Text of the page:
Tears and devastation of the stricken villages
THE ambulanceman said gently: “She’s dead but there are no more body bags so we just have to wait.”
The woman died in her bed, crushed by falling masonry.
Here in the tiny hamlet of Sant’Angelo help had finally arrived. But when rescue crews reached her through the rubble, it was too late for this one villager.
Relatives and friends gathered in tears as they watched her body gently lifted into the ambulance. One scurried away, searching for a driving licence to confirm her identity for the authorities.
The church across the road was only finished a week ago after years of renovation. There was a huge mural of Jesus on the wall. His head and shoulders are now missing.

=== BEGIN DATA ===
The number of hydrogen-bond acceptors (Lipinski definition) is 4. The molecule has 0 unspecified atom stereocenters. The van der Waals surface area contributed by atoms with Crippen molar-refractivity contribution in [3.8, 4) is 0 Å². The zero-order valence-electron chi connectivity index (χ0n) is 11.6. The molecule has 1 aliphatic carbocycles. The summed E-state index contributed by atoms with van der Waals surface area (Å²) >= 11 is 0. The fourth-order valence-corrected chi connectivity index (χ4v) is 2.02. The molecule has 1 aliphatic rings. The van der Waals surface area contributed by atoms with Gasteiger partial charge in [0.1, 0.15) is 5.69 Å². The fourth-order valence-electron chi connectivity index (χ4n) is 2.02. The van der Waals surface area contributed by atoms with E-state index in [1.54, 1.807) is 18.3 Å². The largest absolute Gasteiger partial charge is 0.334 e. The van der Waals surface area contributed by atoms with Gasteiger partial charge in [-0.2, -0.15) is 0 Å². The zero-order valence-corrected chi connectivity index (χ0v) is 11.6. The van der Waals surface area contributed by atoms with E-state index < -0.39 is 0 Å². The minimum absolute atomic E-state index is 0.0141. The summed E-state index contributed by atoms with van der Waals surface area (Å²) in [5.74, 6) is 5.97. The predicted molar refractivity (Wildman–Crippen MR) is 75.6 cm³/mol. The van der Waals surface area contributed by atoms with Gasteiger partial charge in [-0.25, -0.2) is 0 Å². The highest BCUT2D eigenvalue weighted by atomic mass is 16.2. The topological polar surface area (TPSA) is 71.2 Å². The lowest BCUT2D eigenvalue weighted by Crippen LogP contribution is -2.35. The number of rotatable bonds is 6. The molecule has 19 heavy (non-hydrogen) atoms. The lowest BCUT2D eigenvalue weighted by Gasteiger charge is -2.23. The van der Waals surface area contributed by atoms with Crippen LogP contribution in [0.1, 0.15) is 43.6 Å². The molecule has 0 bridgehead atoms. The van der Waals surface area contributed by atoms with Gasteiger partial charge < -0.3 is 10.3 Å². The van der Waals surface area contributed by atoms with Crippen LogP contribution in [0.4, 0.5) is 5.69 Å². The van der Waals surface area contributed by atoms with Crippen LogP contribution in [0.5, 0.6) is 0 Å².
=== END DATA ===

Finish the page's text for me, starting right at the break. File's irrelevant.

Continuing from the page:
Just down the valley in the small town of Amatrice was a scene of sheer utter devastation. Building after building completely flattened.
Houses, many of them centuries old – stone buildings that had survived hundreds of quakes – collapsed into rubble.
They are used to quakes in this part of Italy but this one was devastating to dozens of remote villages just a two-hour drive from Rome.
Just outside the earthquake zone tourist spots, restaurants and bars were all operating normally. It was surreal.
We passed 32 ambulances ferrying the injured to hospitals in bigger towns. It was the only clue to the disaster which had happened so near by.
GENTLY A Sant’Angelo villager’s body is lifted into an ambulance